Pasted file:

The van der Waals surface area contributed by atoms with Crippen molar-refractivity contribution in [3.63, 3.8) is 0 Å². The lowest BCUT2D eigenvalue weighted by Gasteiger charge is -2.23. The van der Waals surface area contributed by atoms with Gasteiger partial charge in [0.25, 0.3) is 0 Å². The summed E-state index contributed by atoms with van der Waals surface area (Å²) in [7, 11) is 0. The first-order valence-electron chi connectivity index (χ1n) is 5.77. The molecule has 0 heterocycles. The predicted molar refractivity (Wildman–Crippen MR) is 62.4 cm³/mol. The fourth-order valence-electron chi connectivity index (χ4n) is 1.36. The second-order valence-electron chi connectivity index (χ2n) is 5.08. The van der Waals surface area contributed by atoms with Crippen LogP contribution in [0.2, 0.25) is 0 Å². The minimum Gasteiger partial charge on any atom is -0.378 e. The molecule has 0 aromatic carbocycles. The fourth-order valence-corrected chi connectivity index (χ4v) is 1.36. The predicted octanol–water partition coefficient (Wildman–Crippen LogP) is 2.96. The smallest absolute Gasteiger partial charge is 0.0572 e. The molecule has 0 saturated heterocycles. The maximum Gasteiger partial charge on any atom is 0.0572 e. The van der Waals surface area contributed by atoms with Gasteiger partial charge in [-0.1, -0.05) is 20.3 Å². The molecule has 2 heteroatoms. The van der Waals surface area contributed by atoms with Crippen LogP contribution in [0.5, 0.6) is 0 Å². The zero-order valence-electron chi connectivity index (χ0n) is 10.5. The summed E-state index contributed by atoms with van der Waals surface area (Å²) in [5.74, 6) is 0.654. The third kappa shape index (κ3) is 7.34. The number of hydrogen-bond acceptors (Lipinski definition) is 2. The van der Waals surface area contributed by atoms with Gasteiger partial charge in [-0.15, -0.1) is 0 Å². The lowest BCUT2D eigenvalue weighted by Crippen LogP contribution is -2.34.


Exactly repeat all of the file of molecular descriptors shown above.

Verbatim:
The van der Waals surface area contributed by atoms with Crippen molar-refractivity contribution in [3.63, 3.8) is 0 Å². The lowest BCUT2D eigenvalue weighted by Gasteiger charge is -2.23. The van der Waals surface area contributed by atoms with Gasteiger partial charge in [0.25, 0.3) is 0 Å². The summed E-state index contributed by atoms with van der Waals surface area (Å²) in [7, 11) is 0. The first-order valence-electron chi connectivity index (χ1n) is 5.77. The molecule has 0 heterocycles. The predicted molar refractivity (Wildman–Crippen MR) is 62.4 cm³/mol. The fourth-order valence-electron chi connectivity index (χ4n) is 1.36. The second-order valence-electron chi connectivity index (χ2n) is 5.08. The van der Waals surface area contributed by atoms with Crippen LogP contribution in [0.2, 0.25) is 0 Å². The minimum Gasteiger partial charge on any atom is -0.378 e. The molecule has 0 aromatic carbocycles. The fourth-order valence-corrected chi connectivity index (χ4v) is 1.36. The predicted octanol–water partition coefficient (Wildman–Crippen LogP) is 2.96. The smallest absolute Gasteiger partial charge is 0.0572 e. The molecule has 0 saturated heterocycles. The maximum Gasteiger partial charge on any atom is 0.0572 e. The van der Waals surface area contributed by atoms with Gasteiger partial charge in [-0.1, -0.05) is 20.3 Å². The molecule has 2 heteroatoms. The van der Waals surface area contributed by atoms with Crippen LogP contribution in [0.5, 0.6) is 0 Å². The zero-order valence-electron chi connectivity index (χ0n) is 10.5. The summed E-state index contributed by atoms with van der Waals surface area (Å²) in [5.74, 6) is 0.654. The third kappa shape index (κ3) is 7.34. The number of hydrogen-bond acceptors (Lipinski definition) is 2. The van der Waals surface area contributed by atoms with Gasteiger partial charge in [-0.15, -0.1) is 0 Å². The lowest BCUT2D eigenvalue weighted by Crippen LogP contribution is -2.34.